"Blood sugar?" His voice is loud and cracking.

I cobble together a few coherent sentences that I hope will satisfy him for at least right now. "I don't know what happened. I was thinking. It was ... slippage."


"From my brain."

His face lights up. "Oh! You mean brain slippage! Good old brain slippage. That explains everything."

"It does?"

Raymond sighs, not buying it for a second. "I'm not talking about the content of your impromptu confession — we'll come back to Meg's astounding moment of existential crisis in a minute. It was how you said it." He cups his hand into a megaphone. "Cue the zombie."

I shush him. His eyes search my face. I look away — at my feet, at my nails, at the square tiles of acoustical ceiling, at a big wad of bubble gum fossilized on the wall. But it's no use. Raymond has infinite patience for my avoidance techniques. He will wait in annoying silence until I spill every detail.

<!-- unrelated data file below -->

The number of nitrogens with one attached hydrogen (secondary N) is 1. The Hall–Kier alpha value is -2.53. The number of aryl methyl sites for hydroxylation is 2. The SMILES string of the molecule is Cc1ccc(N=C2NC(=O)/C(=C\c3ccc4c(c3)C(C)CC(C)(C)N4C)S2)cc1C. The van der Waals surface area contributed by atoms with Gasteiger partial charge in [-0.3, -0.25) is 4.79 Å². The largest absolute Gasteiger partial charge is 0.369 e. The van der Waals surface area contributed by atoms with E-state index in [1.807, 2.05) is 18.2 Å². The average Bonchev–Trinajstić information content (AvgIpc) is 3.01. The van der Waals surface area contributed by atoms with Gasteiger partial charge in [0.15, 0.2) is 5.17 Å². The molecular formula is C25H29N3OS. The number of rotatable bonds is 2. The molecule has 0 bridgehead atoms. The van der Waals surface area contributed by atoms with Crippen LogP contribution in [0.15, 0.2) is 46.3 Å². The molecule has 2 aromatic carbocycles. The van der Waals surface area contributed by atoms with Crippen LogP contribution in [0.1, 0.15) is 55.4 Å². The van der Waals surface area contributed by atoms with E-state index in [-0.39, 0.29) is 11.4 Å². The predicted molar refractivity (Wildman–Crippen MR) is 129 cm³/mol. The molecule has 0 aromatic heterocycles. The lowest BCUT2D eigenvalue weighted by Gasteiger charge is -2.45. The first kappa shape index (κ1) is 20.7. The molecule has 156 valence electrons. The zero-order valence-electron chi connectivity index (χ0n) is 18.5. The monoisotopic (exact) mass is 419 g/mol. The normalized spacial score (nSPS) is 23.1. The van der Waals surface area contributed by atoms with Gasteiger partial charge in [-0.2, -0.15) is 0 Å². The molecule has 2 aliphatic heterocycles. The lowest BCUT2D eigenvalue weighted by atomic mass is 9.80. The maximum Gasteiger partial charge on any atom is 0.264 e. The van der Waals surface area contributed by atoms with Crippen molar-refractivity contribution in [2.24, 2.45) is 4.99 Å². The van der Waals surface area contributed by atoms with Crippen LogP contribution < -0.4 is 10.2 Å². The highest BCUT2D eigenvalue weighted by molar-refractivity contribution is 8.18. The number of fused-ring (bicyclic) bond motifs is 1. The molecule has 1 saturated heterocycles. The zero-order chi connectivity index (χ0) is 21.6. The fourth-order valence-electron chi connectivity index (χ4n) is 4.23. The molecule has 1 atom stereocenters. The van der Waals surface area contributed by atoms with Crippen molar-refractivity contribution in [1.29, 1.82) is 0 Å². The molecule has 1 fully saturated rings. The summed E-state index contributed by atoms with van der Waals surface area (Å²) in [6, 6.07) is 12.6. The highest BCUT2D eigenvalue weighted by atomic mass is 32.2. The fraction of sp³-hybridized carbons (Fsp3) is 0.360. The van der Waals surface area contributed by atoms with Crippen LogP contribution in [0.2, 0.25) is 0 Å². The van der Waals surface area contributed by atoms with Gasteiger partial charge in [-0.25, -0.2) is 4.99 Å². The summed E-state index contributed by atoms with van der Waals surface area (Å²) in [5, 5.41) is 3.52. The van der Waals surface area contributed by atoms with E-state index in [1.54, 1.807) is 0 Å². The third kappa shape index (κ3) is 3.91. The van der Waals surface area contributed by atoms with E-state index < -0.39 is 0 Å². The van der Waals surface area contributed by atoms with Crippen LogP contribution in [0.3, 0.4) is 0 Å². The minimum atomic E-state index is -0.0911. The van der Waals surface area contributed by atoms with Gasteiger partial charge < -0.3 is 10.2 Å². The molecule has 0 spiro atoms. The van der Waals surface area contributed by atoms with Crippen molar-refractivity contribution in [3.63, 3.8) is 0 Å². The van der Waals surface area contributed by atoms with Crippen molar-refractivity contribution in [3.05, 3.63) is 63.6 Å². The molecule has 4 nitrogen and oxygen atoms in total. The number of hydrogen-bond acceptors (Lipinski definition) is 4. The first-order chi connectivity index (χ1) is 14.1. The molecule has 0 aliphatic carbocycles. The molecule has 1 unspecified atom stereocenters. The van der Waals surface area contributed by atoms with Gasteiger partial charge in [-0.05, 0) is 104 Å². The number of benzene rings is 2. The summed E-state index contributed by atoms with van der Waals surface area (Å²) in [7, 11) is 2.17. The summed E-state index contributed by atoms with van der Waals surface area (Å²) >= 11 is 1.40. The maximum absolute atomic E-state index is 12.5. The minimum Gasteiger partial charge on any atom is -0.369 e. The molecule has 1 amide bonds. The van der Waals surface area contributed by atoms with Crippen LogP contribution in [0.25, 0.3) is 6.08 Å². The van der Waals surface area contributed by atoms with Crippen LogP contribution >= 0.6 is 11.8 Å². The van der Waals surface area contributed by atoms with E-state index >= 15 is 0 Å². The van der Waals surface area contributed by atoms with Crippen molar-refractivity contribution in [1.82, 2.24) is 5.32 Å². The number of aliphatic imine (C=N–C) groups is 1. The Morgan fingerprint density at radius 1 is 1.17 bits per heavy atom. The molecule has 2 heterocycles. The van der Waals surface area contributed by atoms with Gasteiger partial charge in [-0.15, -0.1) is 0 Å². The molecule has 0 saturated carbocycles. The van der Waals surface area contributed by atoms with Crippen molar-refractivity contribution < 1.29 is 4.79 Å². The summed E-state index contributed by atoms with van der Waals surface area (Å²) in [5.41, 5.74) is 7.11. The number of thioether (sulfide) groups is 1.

"Talking it through might help," I finally admit. Who else can I talk to about it, anyway? My understanding foster mom? My other friend? "Okay. But Raymond, don't you dare laugh."

"Why would I laugh?"

"'Cause you laugh at everything."

He makes a big drama of swiping a hand magician-style across his face, pretending to wipe away any trace of humor. "Totally serious." Pause. "Devoid of levity. You may proceed."

I force a calmness into my voice that I don't actually feel. "I know it was strange ..."

So much for calmness: I blurt everything, at least as much as I can remember, because it's all beginning to fade. "That's the best I can do, my explanation for being, you know, not like myself."

"Not yourself? You were positively Demon Girl — with a strong hint of Possessed Person." Raymond turns his body rigid, arms glued to his thighs. "I hhhhhhhate everyone."